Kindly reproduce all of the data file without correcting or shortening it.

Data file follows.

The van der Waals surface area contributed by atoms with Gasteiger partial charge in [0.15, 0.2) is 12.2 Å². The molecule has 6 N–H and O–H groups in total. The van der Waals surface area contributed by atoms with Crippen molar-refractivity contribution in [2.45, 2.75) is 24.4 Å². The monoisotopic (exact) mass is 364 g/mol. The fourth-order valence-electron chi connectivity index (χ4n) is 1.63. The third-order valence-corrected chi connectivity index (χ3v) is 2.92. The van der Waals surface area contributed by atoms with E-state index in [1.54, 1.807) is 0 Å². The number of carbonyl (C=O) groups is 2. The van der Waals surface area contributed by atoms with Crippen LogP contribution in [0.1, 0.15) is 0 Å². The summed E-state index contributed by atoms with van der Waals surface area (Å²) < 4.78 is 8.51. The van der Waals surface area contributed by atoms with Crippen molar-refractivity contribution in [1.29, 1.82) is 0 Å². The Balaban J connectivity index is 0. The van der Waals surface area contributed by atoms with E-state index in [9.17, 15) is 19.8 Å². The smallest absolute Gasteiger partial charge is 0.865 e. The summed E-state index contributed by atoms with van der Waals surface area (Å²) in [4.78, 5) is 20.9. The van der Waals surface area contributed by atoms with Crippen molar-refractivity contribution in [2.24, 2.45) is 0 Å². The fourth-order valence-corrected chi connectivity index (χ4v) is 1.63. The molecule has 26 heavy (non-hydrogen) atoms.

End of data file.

The van der Waals surface area contributed by atoms with Gasteiger partial charge in [0.15, 0.2) is 12.2 Å². The molecule has 6 N–H and O–H groups in total. The van der Waals surface area contributed by atoms with Crippen molar-refractivity contribution in [2.45, 2.75) is 24.4 Å². The monoisotopic (exact) mass is 364 g/mol. The fourth-order valence-electron chi connectivity index (χ4n) is 1.63. The third-order valence-corrected chi connectivity index (χ3v) is 2.92. The van der Waals surface area contributed by atoms with E-state index in [1.54, 1.807) is 0 Å². The number of carbonyl (C=O) groups is 2. The van der Waals surface area contributed by atoms with Crippen LogP contribution in [0.1, 0.15) is 0 Å². The summed E-state index contributed by atoms with van der Waals surface area (Å²) < 4.78 is 8.51. The van der Waals surface area contributed by atoms with Crippen molar-refractivity contribution in [1.29, 1.82) is 0 Å². The Balaban J connectivity index is 0. The van der Waals surface area contributed by atoms with E-state index in [9.17, 15) is 19.8 Å². The smallest absolute Gasteiger partial charge is 0.865 e. The summed E-state index contributed by atoms with van der Waals surface area (Å²) in [4.78, 5) is 20.9. The van der Waals surface area contributed by atoms with Crippen molar-refractivity contribution in [2.24, 2.45) is 0 Å². The fourth-order valence-corrected chi connectivity index (χ4v) is 1.63. The molecule has 26 heavy (non-hydrogen) atoms.